One of the mysteries of the English language finally explained.
A perforated bowl used to strain off liquid from food after washing or cooking.
sieve, riddle, sifter, strainer, filter, winnowView synonyms
- ‘Place a colander over the top of a bowl and pour the mussels and clams into this, shaking well to catch all of the cooking juices.’
- ‘Many of the recipes start in the same way, with the noodles being boiled for about 3 minutes, drained in a colander, rinsed in cold water and allowed to drain again.’
- ‘Tip it into a colander, gently press out the excess liquid and then return it to pan and toss with the butter and some seasoning.’
- ‘Strain stock through a colander, pass it through a fine-mesh sieve and reserve.’
- ‘When the chard was ready, I drained it in a colander, then put it in a medium bowl, adding in half a cup of ricotta, the drained raisins and the pine nuts.’
- ‘Mix about ½ a teaspoon of sea salt into the zucchini and place it in a colander that you sit over a bowl for about half an hour.’
- ‘When the beans are ready, remove the herbs, and drain the beans into the colander, reserving their cooking liquid in the bowl beneath.’
- ‘Drain through a colander then return the cooking liquor to a clean saucepan and reduce for a further 15 minutes.’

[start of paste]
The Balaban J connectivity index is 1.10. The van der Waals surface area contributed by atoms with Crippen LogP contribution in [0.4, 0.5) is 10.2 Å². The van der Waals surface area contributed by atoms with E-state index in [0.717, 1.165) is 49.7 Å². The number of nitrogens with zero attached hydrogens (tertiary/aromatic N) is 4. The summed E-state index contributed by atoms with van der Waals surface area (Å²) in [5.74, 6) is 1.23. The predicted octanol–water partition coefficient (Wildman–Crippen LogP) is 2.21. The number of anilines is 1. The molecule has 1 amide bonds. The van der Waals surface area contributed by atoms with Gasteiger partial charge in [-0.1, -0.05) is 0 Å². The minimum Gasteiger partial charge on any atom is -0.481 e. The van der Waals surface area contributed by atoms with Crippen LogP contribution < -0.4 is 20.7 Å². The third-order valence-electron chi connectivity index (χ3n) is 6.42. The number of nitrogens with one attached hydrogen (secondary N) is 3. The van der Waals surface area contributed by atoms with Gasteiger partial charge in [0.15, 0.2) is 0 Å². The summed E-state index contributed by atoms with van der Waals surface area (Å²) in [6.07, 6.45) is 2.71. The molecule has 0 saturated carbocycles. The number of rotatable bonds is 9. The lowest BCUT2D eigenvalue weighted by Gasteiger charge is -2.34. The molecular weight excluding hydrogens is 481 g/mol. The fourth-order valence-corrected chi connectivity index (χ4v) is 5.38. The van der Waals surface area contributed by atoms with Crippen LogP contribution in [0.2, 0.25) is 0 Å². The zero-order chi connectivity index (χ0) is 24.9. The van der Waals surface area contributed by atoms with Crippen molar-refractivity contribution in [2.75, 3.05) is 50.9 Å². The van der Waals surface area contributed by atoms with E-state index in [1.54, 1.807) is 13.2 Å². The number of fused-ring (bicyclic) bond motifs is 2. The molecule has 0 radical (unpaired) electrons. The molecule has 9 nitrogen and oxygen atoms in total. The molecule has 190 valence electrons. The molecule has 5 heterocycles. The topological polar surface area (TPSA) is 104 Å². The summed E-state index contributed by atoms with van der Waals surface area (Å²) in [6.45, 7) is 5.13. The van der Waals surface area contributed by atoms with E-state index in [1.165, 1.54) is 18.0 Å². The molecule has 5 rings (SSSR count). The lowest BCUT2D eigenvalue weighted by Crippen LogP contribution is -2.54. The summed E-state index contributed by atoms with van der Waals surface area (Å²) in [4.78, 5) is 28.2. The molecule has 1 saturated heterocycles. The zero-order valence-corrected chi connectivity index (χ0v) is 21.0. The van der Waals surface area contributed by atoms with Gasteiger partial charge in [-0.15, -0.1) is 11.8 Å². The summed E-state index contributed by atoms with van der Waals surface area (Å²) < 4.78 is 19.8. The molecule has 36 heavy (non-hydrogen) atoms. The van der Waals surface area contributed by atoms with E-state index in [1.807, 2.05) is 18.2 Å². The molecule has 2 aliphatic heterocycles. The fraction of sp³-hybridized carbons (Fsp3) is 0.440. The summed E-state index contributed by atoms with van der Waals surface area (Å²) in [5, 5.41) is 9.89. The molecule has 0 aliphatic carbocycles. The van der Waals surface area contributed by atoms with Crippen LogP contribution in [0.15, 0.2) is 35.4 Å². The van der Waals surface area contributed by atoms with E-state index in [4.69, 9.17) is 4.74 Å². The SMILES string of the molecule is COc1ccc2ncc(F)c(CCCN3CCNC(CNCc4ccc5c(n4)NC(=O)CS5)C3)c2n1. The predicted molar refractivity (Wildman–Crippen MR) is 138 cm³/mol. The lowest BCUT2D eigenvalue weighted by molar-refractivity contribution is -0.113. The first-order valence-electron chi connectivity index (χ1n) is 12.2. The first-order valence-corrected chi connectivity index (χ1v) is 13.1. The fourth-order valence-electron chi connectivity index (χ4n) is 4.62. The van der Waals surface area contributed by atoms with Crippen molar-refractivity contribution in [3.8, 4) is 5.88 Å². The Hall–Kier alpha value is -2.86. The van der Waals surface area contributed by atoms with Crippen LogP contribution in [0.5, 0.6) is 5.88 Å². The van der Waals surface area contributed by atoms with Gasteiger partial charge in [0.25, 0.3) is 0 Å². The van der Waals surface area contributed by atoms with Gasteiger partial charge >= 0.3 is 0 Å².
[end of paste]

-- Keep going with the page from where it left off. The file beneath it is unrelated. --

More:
- ‘Place the grated flesh in a colander over a bowl.’
- ‘Pour bulgur/onion mixture into a large colander or sieve and press lightly to remove any liquid.’
- ‘Strain through a colander and transfer to a food processor fitted with the metal blade.’
- ‘The secret is to bake the pumpkin first, then mash it through a colander, and use it like mashed apples in a pie.’
- ‘At home, Kantor uses a colander and a bag filter to remove water and any food particles.’
- ‘Either steam them in a colander over a saucepan of simmering water, or shallow-fry in an oiled pan.’
- ‘Line a colander or sieve with cheesecloth or gauze and set it over a bowl.’
- ‘Reheat noodles by pouring boiling water over them in a colander, drain and add to the mushrooms with the spring onions.’
- ‘Copper saucepan lids, ancient colanders and battered tubas hang from the whitewashed walls and ceiling.’
- ‘Mismatched coloured tiles and gilt-framed mirrors decorate the walls, and there's an eccentric chandelier made out of whisks, ladles and colanders.’
- ‘Drain in a colander and press out the moisture with a spoon, roughly chop and stir in the still-warm drained aubergines.’
- ‘The screenplay, which has more holes in it than a colander, isn't the only problem, although it is by far the most obvious one.’
Middle English: based on Latin colare ‘to strain’.
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